• 17% of the population displayed complete mental health (flourishing) and not experiencing mental illness
  • 12% displayed incomplete mental health (languishing) and not experiencing mental illness.
  • 57% displayed moderate mental health (neither flourishing nor languishing) and were without symptoms of mental illness
  • 14% were experiencing mental illness, regardless of mental health.

When I look at these numbers, I don’t see a society who’s in a mental illness crisis, but one that is experiencing a drought of mental wellness.  And we cannot think of health as the absence of illness.  86% of those studied are without illness, but only 17% were mentally healthy.

Coaches can play a vital role in helping others reach and maintain a high degree of mental health, aka human flourishing.  We do this not by addressing and reducing mental illness, but by knowing the signs of mental health and fostering them.  How do we do this?  Let me offer six suggestions.

  1. Know the signs of health. Review the 13 symptoms mentioned earlier. If needed, look up some of the terms.  What do you notice?  I notice that nearly half relate to a person’s relationships with other people.  I also notice that all of them can be coached.  And, finally, I notice that none of them have much of any relationship to some of the common goals people have (money, fame, physical health, material possessions, etc.).
  2. Envision the signs of health in reality. For example, what would it look like for a person to experience social cohesion? More than likely it would mean being a part of a community, family, or other tight-knit group of people.  It would mean being glued, bonded, connected to other people (cohesion = sticking to form a whole).  Maybe it would mean a person is part of a church that is not whole without this person, or is a sticky and integrated part of a non-profit, or a team at work, or a neighborhood.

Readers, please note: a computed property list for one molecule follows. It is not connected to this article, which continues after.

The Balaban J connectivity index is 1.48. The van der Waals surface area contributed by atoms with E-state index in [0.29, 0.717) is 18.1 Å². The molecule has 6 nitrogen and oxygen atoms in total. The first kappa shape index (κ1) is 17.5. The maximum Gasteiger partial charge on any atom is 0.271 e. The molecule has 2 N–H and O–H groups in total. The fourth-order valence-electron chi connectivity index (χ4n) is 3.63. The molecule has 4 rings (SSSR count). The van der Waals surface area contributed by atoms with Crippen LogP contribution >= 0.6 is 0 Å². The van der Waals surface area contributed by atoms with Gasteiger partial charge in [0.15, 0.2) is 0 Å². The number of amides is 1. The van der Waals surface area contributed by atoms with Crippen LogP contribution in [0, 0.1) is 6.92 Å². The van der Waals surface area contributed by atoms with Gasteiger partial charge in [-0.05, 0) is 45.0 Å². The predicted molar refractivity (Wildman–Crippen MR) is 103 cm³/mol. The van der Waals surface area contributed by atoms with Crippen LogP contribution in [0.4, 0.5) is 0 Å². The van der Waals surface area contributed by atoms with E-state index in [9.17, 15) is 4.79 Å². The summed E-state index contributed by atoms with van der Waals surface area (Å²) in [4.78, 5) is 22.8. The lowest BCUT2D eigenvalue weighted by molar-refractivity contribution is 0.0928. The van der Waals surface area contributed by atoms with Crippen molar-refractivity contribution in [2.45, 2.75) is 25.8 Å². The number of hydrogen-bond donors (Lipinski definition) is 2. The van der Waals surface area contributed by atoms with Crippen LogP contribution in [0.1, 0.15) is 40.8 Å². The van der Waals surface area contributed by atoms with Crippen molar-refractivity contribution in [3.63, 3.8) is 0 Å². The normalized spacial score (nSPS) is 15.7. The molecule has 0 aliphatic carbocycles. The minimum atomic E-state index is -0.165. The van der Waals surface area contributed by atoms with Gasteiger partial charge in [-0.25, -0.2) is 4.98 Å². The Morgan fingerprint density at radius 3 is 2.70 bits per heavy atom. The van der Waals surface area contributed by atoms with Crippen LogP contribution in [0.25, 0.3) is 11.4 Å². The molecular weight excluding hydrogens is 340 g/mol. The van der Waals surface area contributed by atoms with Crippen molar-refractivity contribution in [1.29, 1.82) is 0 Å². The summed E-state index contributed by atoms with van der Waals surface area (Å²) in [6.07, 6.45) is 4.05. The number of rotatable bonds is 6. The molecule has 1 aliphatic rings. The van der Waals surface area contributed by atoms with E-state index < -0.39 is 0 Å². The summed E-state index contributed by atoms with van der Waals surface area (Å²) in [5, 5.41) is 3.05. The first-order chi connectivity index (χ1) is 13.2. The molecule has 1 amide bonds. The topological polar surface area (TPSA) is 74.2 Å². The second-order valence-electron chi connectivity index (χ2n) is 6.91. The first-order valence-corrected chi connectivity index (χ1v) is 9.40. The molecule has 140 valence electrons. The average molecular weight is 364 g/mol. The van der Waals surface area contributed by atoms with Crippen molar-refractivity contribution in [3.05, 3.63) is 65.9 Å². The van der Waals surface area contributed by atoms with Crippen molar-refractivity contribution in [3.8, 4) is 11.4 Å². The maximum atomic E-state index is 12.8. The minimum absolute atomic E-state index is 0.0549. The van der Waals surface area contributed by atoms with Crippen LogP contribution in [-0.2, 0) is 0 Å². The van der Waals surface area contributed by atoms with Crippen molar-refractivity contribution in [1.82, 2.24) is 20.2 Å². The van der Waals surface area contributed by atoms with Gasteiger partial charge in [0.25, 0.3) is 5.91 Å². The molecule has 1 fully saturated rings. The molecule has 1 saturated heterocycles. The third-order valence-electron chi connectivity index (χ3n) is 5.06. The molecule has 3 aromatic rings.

3. Work for mental health in your own life. The symptoms of mental health and well-being are not just for your clients, they are for you so you can experience greater levels of flourishing. You don’t have to be perfectly mentally healthy to be of service to others, but you will be a better coach (and a better person) as you work on yourself and foster greater mental health in your own life.  Your clients are worth the effort and so are you.
  4. Allow mental health to be the client’s agenda. Coaches work to help the client clarify and address the client’s “agenda” – what the client wants. Some clients don’t feel the freedom to bring mental health symptoms into the coaching relationship, either as an agenda item or as the agenda for the coaching relationship.  Sometimes they don’t have the vocabulary.  Sometimes they aren’t sure how important it is.  In your marketing, support resources, intake processes, and general conversation, look for ways to get clients thinking about human flourishing as a goal, help them recognize their own well-being as something coachable (it’s something they can change), and look for connections between how they describe their situation and the symptoms of mental health.